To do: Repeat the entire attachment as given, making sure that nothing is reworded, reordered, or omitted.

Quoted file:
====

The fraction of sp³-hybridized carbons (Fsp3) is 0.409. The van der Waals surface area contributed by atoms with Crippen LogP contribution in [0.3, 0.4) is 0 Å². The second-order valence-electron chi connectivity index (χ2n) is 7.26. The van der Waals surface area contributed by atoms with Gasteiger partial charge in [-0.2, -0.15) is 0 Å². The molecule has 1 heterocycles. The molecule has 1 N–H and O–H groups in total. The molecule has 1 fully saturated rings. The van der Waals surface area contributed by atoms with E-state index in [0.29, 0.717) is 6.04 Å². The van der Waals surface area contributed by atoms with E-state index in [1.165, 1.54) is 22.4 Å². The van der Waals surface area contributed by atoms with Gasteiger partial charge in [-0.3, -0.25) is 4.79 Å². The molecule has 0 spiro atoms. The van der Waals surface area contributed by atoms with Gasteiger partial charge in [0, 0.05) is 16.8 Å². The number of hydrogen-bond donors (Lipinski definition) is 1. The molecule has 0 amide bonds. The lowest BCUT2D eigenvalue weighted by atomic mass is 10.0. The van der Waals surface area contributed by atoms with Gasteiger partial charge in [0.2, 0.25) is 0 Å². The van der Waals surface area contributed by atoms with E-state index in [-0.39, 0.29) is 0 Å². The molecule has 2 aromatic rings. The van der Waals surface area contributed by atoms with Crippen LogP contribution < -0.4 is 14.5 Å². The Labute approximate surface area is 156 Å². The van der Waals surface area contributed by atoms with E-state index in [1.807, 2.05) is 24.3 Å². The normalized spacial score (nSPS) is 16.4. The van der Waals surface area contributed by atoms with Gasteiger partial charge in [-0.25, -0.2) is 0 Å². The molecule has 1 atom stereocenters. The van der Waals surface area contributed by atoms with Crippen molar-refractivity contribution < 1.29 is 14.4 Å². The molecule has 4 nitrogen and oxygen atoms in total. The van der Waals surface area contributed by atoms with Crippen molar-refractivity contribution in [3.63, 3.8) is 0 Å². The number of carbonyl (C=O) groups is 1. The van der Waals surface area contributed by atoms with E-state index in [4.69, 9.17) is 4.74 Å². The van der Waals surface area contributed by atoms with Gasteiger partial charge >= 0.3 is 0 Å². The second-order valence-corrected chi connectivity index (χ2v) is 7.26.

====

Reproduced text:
The fraction of sp³-hybridized carbons (Fsp3) is 0.409. The van der Waals surface area contributed by atoms with Crippen LogP contribution in [0.3, 0.4) is 0 Å². The second-order valence-electron chi connectivity index (χ2n) is 7.26. The van der Waals surface area contributed by atoms with Gasteiger partial charge in [-0.2, -0.15) is 0 Å². The molecule has 1 heterocycles. The molecule has 1 N–H and O–H groups in total. The molecule has 1 fully saturated rings. The van der Waals surface area contributed by atoms with E-state index in [0.29, 0.717) is 6.04 Å². The van der Waals surface area contributed by atoms with E-state index in [1.165, 1.54) is 22.4 Å². The van der Waals surface area contributed by atoms with Gasteiger partial charge in [-0.3, -0.25) is 4.79 Å². The molecule has 0 spiro atoms. The van der Waals surface area contributed by atoms with Gasteiger partial charge in [0, 0.05) is 16.8 Å². The number of hydrogen-bond donors (Lipinski definition) is 1. The molecule has 0 amide bonds. The lowest BCUT2D eigenvalue weighted by atomic mass is 10.0. The van der Waals surface area contributed by atoms with Gasteiger partial charge in [0.2, 0.25) is 0 Å². The van der Waals surface area contributed by atoms with E-state index in [-0.39, 0.29) is 0 Å². The molecule has 2 aromatic rings. The van der Waals surface area contributed by atoms with Crippen LogP contribution < -0.4 is 14.5 Å². The Labute approximate surface area is 156 Å². The van der Waals surface area contributed by atoms with E-state index in [1.807, 2.05) is 24.3 Å². The normalized spacial score (nSPS) is 16.4. The van der Waals surface area contributed by atoms with Gasteiger partial charge in [-0.25, -0.2) is 0 Å². The molecule has 1 atom stereocenters. The van der Waals surface area contributed by atoms with Crippen molar-refractivity contribution < 1.29 is 14.4 Å². The molecule has 4 nitrogen and oxygen atoms in total. The van der Waals surface area contributed by atoms with Crippen molar-refractivity contribution in [3.63, 3.8) is 0 Å². The number of carbonyl (C=O) groups is 1. The van der Waals surface area contributed by atoms with E-state index in [4.69, 9.17) is 4.74 Å². The van der Waals surface area contributed by atoms with Gasteiger partial charge >= 0.3 is 0 Å². The second-order valence-corrected chi connectivity index (χ2v) is 7.26.